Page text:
Souhan: Nelson's quarterbacking tools didn't merit a long shelf life

  • Article by: JIM SOUHAN , Star Tribune
  • Updated: October 28, 2012 - 8:41 AM

Jerry Kill's reputation as a recruiter grew exponentially on Saturday, as Philip Nelson, the pride of Mankato West, made like Robert Griffin III. Kill's reputation as a decision-maker simultaneously took a hit.

If Nelson was capable of throwing for 246 yards and three touchdowns in his first half at TCF Bank Stadium, how could Kill have waited six games to remove his redshirt? Are the Gophers working under some secret sanctions that keep the head coach from watching practice?

Kill's first starting quarterback this season, MarQueis Gray, had trouble throwing the ball forward. His second starting quarterback this season, Max Shortell, had trouble running forward, or throwing the ball outside the hash marks.

How could a veteran football coach watch these three players practice, then tell Nelson to run the scout team?

"It's one of those things where you just don't know what's going to happen,'' Kill said. "If I was out there, I'd be asking the same question.''

If you were intent on saving Nelson's four years of eligibility for the future, then removing his redshirt after six games of this season in an attempt to qualify for a low-tier bowl game is an act of desperation, even if it turned out well Saturday.

If you were keeping Nelson on the bench as a result of talent evaluation, then we have to wonder if Kill spends practice time holding bake sales to help him buy his way out of games against North Carolina.

Saturday, Nelson threw with a downfield precision that hasn't been seen at The Bank since before Jedd Fisch screwed up Adam Weber's throwing motion. His totals on the day: 15-for-22 for 246 yards, three touchdowns and no interceptions.

Nelson's first touchdown pass was important, but didn't prove much. Derrick Engel's inside fake left him with a clear route to the end zone in the first quarter. Nelson hit him in stride.

Nelson's second touchdown pass required the kind of accuracy and touch you don't see often in the Big Ten.

Early in the second quarter, A.J. Barker ran open down the right sideline. A Purdue defender began to close on him, leaving him just a sliver of open turf. Nelson lofted a soft pass that hit Barker in stride, just before the defender arrived, and Barker dived into the end zone, and a team that didn't even bother to cover a receiver on a goal-line play in the first quarter was up 21-7. "He's got as quick a release as I've seen," Barker said.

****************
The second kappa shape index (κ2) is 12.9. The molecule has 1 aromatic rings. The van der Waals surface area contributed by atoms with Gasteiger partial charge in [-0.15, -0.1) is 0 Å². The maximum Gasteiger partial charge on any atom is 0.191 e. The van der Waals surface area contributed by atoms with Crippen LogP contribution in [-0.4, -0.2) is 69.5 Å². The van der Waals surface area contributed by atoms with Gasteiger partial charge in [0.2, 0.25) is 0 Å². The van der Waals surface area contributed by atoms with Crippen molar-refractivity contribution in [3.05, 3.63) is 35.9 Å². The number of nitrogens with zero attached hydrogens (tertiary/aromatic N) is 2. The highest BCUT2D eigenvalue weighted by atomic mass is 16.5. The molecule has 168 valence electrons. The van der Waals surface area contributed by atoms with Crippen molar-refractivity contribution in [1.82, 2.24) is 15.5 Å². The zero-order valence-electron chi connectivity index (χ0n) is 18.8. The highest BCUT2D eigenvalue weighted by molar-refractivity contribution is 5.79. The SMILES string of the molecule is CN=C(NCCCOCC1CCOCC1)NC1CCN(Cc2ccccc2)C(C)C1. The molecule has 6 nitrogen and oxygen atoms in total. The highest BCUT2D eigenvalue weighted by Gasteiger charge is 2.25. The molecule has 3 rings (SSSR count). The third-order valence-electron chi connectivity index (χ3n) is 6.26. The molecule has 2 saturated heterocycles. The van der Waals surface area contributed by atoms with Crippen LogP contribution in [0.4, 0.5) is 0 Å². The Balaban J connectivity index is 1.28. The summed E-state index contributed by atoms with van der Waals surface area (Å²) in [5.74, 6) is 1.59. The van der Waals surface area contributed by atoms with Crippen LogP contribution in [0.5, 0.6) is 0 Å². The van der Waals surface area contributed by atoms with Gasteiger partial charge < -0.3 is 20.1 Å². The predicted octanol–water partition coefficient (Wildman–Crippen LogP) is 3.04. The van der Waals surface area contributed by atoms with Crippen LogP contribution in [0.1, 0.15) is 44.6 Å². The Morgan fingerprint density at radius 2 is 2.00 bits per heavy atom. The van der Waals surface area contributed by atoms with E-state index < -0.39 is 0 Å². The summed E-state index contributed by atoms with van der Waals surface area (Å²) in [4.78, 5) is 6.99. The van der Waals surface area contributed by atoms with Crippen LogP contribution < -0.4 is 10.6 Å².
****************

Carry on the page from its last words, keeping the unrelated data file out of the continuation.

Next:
Another long touchdown pass to Barker made it 28-7 with 10:34 left in the second quarter and that rarest of Minnesota events -- a winning Gophers football blowout against a Big Ten opponent -- was underway.

Thanks to a guy who spent six weeks holding a helmet. "I never really changed my mindset,'' Nelson said. "I always prepared like I was going to play, just to make sure that my opportunity wouldn't embarrass me."

After the 63-yard score to Barker, Nelson was 11-for-12 for 226 yards, three touchdowns and no interceptions, and on his way to the best passing performance by a Gophers team since Oct. 31, 2009, against Michigan State.

That night Weber, playing without injured receiver Eric Decker, threw for 416 yards and five touchdowns in a 42-34 victory, in what felt like a release of frustration on Weber's part.

Nelson's performance was more promising, if not as prolific. In his first game in the lineup at TCF Bank Stadium, he established that he can pass with accuracy, run with authority and run an offense that requires much of the quarterback.

Gophers fans should enjoy this: Michigan is coming to town next week, bringing Denard Robinson, once considered a Heisman Trophy candidate, and the Gophers may have the better quarterback.

Nelson has that "it" quality you want in a quarterback: Talent augmented by a feel for the game.

"I'm excited for the future,'' Kill said. "I can't go back and change anything."

Nelson at quarterback, with Gray at receiver, gives the Gophers their best possible lineup.

That's easy to say today. I wonder why it wasn't easy to say two months ago.

Jim Souhan can be heard Sundays from 10 a.m. to noon and weekdays at 2 p.m. on 1500-AM. His Twitter name is SouhanStrib. • jsouhan@startribune.com

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